30 Oct 2005
Barbarians as a compelling chorus
Raphaela Papadakis seems to like ‘playing with fire’. After her acclaimed performance as the put-upon maid, Anna, in Independent Opera’s production of Šimon Voseček’s Beidermann and the Arsonists at Sadler’s Wells last year, she is currently rehearsing for the premiere this week of And London Burned, a new opera by Matt Rogers which has been commissioned by Temple Music Foundation to commemorate the 350th anniversary of The Great Fire of London.
[Sydney Morning Herald, 31 October 2005]
Philip Glass's latest work is presented as a powerful morality play, writes John Carmody.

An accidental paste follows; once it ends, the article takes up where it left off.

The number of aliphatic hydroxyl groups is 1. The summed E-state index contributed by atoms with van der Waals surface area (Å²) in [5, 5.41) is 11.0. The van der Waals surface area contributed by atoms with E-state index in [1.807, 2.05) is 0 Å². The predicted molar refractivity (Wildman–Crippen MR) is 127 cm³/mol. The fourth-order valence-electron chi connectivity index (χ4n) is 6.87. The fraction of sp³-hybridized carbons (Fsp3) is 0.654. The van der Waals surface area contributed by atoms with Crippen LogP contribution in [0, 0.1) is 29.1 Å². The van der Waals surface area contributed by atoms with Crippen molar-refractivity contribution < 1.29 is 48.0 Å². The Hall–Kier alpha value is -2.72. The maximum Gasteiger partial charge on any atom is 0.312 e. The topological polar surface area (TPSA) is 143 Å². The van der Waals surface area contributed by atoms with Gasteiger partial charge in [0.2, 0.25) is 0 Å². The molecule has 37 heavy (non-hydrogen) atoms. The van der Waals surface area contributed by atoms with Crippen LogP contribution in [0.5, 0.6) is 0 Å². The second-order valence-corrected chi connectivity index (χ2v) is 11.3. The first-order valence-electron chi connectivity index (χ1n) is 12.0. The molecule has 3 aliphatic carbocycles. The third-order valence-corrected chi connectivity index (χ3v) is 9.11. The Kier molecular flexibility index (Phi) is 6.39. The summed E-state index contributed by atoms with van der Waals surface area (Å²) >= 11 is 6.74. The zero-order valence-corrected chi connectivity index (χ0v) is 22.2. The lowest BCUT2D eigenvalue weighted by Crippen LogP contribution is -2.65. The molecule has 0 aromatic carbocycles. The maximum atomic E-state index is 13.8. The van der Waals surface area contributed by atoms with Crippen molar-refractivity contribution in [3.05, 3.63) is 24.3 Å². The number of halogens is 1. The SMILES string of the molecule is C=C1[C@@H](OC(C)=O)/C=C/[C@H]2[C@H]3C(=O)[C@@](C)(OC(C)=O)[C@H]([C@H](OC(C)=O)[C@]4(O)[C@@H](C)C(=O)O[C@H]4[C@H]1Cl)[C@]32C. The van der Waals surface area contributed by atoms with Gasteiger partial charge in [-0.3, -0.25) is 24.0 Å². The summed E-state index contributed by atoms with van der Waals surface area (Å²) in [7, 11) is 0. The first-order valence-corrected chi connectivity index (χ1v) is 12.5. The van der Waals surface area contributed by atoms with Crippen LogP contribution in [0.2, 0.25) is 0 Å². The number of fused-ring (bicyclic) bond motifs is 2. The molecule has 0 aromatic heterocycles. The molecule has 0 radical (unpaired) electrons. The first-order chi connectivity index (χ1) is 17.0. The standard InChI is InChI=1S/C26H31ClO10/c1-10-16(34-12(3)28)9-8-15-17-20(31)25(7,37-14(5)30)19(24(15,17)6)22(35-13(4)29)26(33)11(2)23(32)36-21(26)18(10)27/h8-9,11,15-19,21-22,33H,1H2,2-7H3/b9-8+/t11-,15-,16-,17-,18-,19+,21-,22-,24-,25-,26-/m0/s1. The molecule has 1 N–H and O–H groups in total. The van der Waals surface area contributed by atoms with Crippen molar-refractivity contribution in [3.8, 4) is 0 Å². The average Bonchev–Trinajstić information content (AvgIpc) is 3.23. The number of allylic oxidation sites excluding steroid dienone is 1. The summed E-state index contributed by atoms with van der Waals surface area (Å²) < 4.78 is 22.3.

J.M. Coetzee's novel Waiting for the Barbarians is a literary masterpiece, multi-layered, rich in metaphor, allusive yet fierce in its ethical concerns.
But because of that very delicacy in its texture and, in particular, the importance for its artistic structure of the troubled dreaming of its central character, the narrating Magistrate, I was sceptical whether the librettist Christopher Hampton and the composer Philip Glass could really transform it into an opera, despite their enormous theatrical experience.